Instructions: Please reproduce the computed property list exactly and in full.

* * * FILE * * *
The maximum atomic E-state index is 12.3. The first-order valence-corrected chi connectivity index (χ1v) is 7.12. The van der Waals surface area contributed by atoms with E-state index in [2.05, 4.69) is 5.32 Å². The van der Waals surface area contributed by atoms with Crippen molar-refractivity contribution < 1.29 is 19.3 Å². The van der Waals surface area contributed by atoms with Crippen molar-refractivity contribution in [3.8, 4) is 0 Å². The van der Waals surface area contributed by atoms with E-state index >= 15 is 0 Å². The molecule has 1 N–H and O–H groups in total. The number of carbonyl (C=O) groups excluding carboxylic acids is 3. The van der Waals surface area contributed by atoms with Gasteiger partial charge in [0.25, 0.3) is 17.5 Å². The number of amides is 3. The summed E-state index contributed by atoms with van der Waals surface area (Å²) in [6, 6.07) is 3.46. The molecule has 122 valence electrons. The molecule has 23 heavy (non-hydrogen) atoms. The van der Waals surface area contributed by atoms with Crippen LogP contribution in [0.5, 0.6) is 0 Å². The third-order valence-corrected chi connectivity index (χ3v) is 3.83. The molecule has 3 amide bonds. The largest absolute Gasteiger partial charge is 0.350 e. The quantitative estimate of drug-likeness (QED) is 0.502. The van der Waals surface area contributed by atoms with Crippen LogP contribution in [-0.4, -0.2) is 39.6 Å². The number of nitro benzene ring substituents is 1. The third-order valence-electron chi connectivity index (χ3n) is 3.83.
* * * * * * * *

The maximum atomic E-state index is 12.3. The first-order valence-corrected chi connectivity index (χ1v) is 7.12. The van der Waals surface area contributed by atoms with E-state index in [2.05, 4.69) is 5.32 Å². The van der Waals surface area contributed by atoms with Crippen molar-refractivity contribution < 1.29 is 19.3 Å². The van der Waals surface area contributed by atoms with Crippen molar-refractivity contribution in [3.8, 4) is 0 Å². The van der Waals surface area contributed by atoms with E-state index >= 15 is 0 Å². The molecule has 1 N–H and O–H groups in total. The number of carbonyl (C=O) groups excluding carboxylic acids is 3. The van der Waals surface area contributed by atoms with Gasteiger partial charge in [0.25, 0.3) is 17.5 Å². The number of amides is 3. The summed E-state index contributed by atoms with van der Waals surface area (Å²) in [6, 6.07) is 3.46. The molecule has 122 valence electrons. The molecule has 23 heavy (non-hydrogen) atoms. The van der Waals surface area contributed by atoms with Crippen LogP contribution in [0.5, 0.6) is 0 Å². The third-order valence-corrected chi connectivity index (χ3v) is 3.83. The molecule has 3 amide bonds. The largest absolute Gasteiger partial charge is 0.350 e. The quantitative estimate of drug-likeness (QED) is 0.502. The van der Waals surface area contributed by atoms with Crippen LogP contribution in [-0.4, -0.2) is 39.6 Å². The number of nitro benzene ring substituents is 1. The third-order valence-electron chi connectivity index (χ3n) is 3.83.